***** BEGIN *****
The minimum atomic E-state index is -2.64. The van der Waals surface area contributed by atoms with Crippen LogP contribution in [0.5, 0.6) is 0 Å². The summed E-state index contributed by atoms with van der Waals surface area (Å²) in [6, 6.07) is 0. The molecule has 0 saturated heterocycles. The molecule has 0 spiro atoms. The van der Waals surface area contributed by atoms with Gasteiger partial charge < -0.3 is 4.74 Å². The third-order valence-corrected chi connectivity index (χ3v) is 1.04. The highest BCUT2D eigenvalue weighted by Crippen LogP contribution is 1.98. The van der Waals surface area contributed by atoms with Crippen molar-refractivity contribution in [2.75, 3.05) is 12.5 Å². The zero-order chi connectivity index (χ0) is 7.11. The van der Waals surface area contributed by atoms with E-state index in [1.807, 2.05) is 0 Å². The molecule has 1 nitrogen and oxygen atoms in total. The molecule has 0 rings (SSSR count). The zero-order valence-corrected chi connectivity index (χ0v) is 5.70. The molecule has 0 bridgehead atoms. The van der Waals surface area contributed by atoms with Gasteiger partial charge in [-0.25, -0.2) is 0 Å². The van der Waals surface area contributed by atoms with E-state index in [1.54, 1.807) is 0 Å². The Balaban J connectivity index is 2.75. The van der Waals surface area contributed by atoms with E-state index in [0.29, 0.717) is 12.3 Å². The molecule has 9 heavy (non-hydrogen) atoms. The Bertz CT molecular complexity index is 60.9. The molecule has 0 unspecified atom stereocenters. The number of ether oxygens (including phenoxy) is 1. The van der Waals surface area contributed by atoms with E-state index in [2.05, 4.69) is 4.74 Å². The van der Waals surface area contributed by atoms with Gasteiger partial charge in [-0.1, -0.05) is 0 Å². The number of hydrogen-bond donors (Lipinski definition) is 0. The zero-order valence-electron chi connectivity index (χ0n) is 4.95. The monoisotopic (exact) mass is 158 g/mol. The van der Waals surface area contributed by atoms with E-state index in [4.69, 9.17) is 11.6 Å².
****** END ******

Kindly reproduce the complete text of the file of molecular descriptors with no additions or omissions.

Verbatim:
The minimum atomic E-state index is -2.64. The van der Waals surface area contributed by atoms with Crippen LogP contribution in [0.5, 0.6) is 0 Å². The summed E-state index contributed by atoms with van der Waals surface area (Å²) in [6, 6.07) is 0. The molecule has 0 saturated heterocycles. The molecule has 0 spiro atoms. The van der Waals surface area contributed by atoms with Gasteiger partial charge < -0.3 is 4.74 Å². The third-order valence-corrected chi connectivity index (χ3v) is 1.04. The highest BCUT2D eigenvalue weighted by Crippen LogP contribution is 1.98. The van der Waals surface area contributed by atoms with Crippen molar-refractivity contribution in [2.75, 3.05) is 12.5 Å². The zero-order chi connectivity index (χ0) is 7.11. The van der Waals surface area contributed by atoms with E-state index in [1.807, 2.05) is 0 Å². The molecule has 1 nitrogen and oxygen atoms in total. The molecule has 0 rings (SSSR count). The zero-order valence-corrected chi connectivity index (χ0v) is 5.70. The molecule has 0 bridgehead atoms. The van der Waals surface area contributed by atoms with Gasteiger partial charge in [-0.25, -0.2) is 0 Å². The van der Waals surface area contributed by atoms with E-state index in [1.54, 1.807) is 0 Å². The Balaban J connectivity index is 2.75. The van der Waals surface area contributed by atoms with E-state index in [0.29, 0.717) is 12.3 Å². The molecule has 9 heavy (non-hydrogen) atoms. The Bertz CT molecular complexity index is 60.9. The molecule has 0 unspecified atom stereocenters. The number of ether oxygens (including phenoxy) is 1. The van der Waals surface area contributed by atoms with E-state index in [2.05, 4.69) is 4.74 Å². The van der Waals surface area contributed by atoms with Gasteiger partial charge in [-0.1, -0.05) is 0 Å². The number of hydrogen-bond donors (Lipinski definition) is 0. The zero-order valence-electron chi connectivity index (χ0n) is 4.95. The monoisotopic (exact) mass is 158 g/mol. The van der Waals surface area contributed by atoms with E-state index in [4.69, 9.17) is 11.6 Å².